My parents came in town the next weekend for the marathon. My marathon mommy was planning to run the second half of it with me. Such a badass! It was nice to have family around for the marathon weekend, what an experience that was! Mom always said she would come and run it with me if I ever actually succeeded, hell I’d only been trying to run one for 6 years. Thanks to minimalist running, I ran a half marathon within 5 months of wearing those cray cray toe shoes. I hadn’t run over 10 miles since the My Hip is Going to Fall Off Disease incident, which was 5 years prior to beginning to wear Vibram Five Fingers. More about VFF’s and how to begin running in them in future posts.
The marathon was amazing. Well, mostly. I had to pee just about every porta-potty stop, and waited at least 3 minutes for one. I guess I was excited about the race and my body’s response was PEE EVERY 5 MINUTES! I also got choked up around mile 22 thinking about how Mike would probably be finishing the race if he was running. My mom saw it happening (as mommys usually do) and redirected me so that I wouldn’t totally lose it and go into PANIC ATTACK mode again. I don’t think I hit the infamous “wall” except for maybe at mile 25. I literally wasn’t sure if I was going to finish the race. One mile seemed like a holy eternity away, but luckily the last half mile was inundated with good natured folks cheering us on. Then there was that lady again, who somehow was in three separate spots on the course, holding up a sign that said “Smile, you’re fresh as a daisy!” Not only was she holding up the sign, but she was saying it over and over again with a huge smile on her face. How do you not love that lady? I wanted to tell her she saved my life!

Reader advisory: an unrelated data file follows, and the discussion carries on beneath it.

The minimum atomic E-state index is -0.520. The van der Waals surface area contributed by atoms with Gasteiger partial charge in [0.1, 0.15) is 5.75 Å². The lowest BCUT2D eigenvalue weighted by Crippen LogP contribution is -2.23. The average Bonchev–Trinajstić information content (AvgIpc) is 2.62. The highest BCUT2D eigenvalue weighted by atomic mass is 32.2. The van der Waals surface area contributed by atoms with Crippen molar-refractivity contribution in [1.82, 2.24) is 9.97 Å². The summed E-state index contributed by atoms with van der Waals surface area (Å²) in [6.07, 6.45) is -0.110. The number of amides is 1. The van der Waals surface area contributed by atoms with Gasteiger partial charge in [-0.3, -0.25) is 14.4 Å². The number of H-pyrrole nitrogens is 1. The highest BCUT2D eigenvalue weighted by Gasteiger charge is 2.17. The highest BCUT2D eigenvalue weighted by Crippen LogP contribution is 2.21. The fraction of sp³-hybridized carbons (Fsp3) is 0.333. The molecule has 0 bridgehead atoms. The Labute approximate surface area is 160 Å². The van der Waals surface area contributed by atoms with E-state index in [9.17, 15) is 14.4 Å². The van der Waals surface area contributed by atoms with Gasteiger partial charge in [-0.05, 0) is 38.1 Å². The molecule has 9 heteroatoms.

Crossing the finish line was very surreal. My mom was there and it was one of the most memorable moments of my life. Not to mention, the Eugene Marathon finish is on the famous Hayward Field, the ol’ stomping ground for Steve Prefontaine. Show love. I finished under 4 hours, which was my secret goal. My public goal was to drag myself willing or unwilling across the finish, dead or alive. My time was 3 hours, 58 minutes something or other. I’m convinced if I didn’t have to pee so many times, I would’ve come in a few minutes prior. For the upcoming Portland Marathon, maybe I’ll take my co-worker Becky’s joking advice from this morning and just pee myself. Just kidding! Maybe.
Despite Mike’s leg continuously swelling during the long hours that I was out running, he cheered me on to the very finish. Thanks to crutches from a local Portland company, Keen, and our wonderful co-worker Farah, Mike was looking pretty fly with his black cadillac crutches and knee brace. Here are some pictures of us at the marathon:
So what’s the most important thing we learned from this experience? We are incredibly lucky. Let me count the ways, for real.
1. Mike is alive and well and is training again. He just destroyed the Portland Triathlon. And he just went surfing last weekend.
2. Mike got hit by that car, but the sweet, sweet mother and her 3 babies crossing the road were spared. She was our guardian angel who was there right when the accident happened to console him and prevent him from trying to get up when he was disoriented.
3. We understand that there is a bigger reason this happened. Because of this, we could not be more in love. We also appreciate every day just how fragile our bodies are and have learned what we can do to speed the healing process. We truly believe that the things Mike ate and how he took care of himself after the accident are directly related to his superhuman healing capabilities. More about healing foods in posts to come.
4. We have a new appreciation for our patients and the caregivers who care for them. Those relationships are so precious and so incredibly difficult at the same time.
This has certainly been a rockin’ year for us, but we have big plans for 2013. Mike is making a comeback! Now if I can only catch up…